Strings are enclosed in double-quotes ("). Special characters in strings follow the C convention:

    newline        \n
    tab            \t
    quote          \"

SPIM supports a subset of the assembler directives provided by the MIPS assembler:

[] .align n
Align the next datum on a 2n byte boundary. For example, .align 2 aligns the next value on a word boundary. .align 0 turns off automatic alignment of .half, .word, .float, and .double directives until the next .data or .kdata directive.

[] .ascii str
Store the string in memory, but do not null-terminate it.

[] .asciiz str
Store the string in memory and null-terminate it.

[] .byte b1, ..., bn
Store the n values in successive bytes of memory.

[] .data <addr>
The following data items should be stored in the data segment. If the optional argument addr is present, the items are stored beginning at address addr .

[] .double d1, ..., dn
Store the n floating point double precision numbers in successive memory locations.

[] .extern sym size
Declare that the datum stored at sym is size bytes large and is a global symbol. This directive enables the assembler to store the datum in a portion of the data segment that is efficiently accessed via register $gp.

[] .float f1, ..., fn
Store the n floating point single precision numbers in successive memory locations.

[] .globl sym
Declare that symbol sym is global and can be referenced from other files.

[] .half h1, ..., hn
Store the n 16-bit quantities in successive memory halfwords.

[] .kdata <addr>
The following data items should be stored in the kernel data segment. If the optional argument addr is present, the items are stored beginning at address addr .

[] .ktext <addr>
The next items are put in the kernel text segment. In SPIM, these items may only be instructions or words (see the .word directive below). If the optional argument addr is present, the items are stored beginning at address addr .

[] .space n
Allocate n bytes of space in the current segment (which must be the data segment in SPIM).

[] .text <addr>
The next items are put in the user text segment. In SPIM, these items may only be instructions or words (see the .word directive below). If the optional argument addr is present, the items are stored beginning at address addr .

[] .word w1, ..., wn
Store the n 32-bit quantities in successive memory words.

SPIM does not distinguish various parts of the data segment ( .data, .rdata, and .sdata).

1.5  System Calls

Service System Call Code Arguments Result
print_int 1 $a0 = integer
print_float 2 $f12 = float
print_double 3 $f12 = double
print_string 4 $a0 = string
read_int 5 integer (in $v0)
read_float 6 float (in $f0)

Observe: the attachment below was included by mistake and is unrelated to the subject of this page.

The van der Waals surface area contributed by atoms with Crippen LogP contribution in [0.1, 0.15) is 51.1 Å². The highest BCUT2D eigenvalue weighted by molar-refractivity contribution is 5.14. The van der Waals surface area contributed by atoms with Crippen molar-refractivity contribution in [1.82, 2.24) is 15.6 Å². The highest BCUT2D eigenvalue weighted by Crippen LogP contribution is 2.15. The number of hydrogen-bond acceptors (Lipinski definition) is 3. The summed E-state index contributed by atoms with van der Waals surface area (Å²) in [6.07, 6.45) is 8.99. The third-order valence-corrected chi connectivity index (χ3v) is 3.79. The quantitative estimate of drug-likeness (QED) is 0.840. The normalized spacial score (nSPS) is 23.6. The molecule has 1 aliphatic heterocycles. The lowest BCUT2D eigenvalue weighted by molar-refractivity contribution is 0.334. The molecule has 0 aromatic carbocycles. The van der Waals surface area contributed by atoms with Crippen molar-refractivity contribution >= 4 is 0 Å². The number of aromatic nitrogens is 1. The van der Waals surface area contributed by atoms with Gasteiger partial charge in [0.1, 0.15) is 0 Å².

read_double 7 double (in $f0)
read_string 8 $a0 = buffer, $a1 = length
sbrk 9 $a0 = amount address (in $v0)
exit 10

Table 1: System services.

SPIM provides a small set of operating-system-like services through the system call (syscall) instruction. To request a service, a program loads the system call code (see Table 1) into register $v0 and the arguments into registers $a0$a3 (or $f12 for floating point values). System calls that return values put their result in register $v0 (or $f0 for floating point results). For example, to print ``the answer = 5'', use the commands:

        .data
  str:  .asciiz "the answer = "
        .text
        li $v0, 4        # system call code for print_str
        la $a0, str      # address of string to print
        syscall          # print the string

        li $v0, 1        # system call code for print_int
        li $a0, 5        # integer to print
        syscall          # print it

print_int is passed an integer and prints it on the console. print_float prints a single floating point number. print_double prints a double precision number. print_string is passed a pointer to a null-terminated string, which it writes to the console.

read_int, read_float, and read_double read an entire line of input up to and including the newline. Characters following the number are ignored. read_string has the same semantics as the Unix library routine fgets. It reads up to n-1 characters into a buffer and terminates the string with a null byte. If there are fewer characters on the current line, it reads through the newline and again null-terminates the string. Warning: programs that use these syscalls to read from the terminal should not use memory-mapped IO (see Section 5).

sbrk returns a pointer to a block of memory containing n additional bytes. exit stops a program from running.

2  Description of the MIPS R2000

MIPS.gif

Figure 2: MIPS R2000 CPU and FPU

A MIPS processor consists of an integer processing unit (the CPU) and a collection of coprocessors that perform ancillary tasks or operate on other types of data such as floating point numbers (see Figure 2). SPIM simulates two coprocessors. Coprocessor 0 handles traps, exceptions, and the virtual memory system. SPIM simulates most of the first two and entirely omits details of the memory system. Coprocessor 1 is the floating point unit. SPIM simulates most aspects of this unit.

2.1  CPU Registers

Register Name Number Usage
zero 0 Constant 0
at 1 Reserved for assembler
v0 2 Expression evaluation and
v1 3     results of a function
a0 4 Argument 1
a1 5 Argument 2
a2 6 Argument 3
a3 7 Argument 4
t0 8 Temporary (not preserved across call)
t1 9 Temporary (not preserved across call)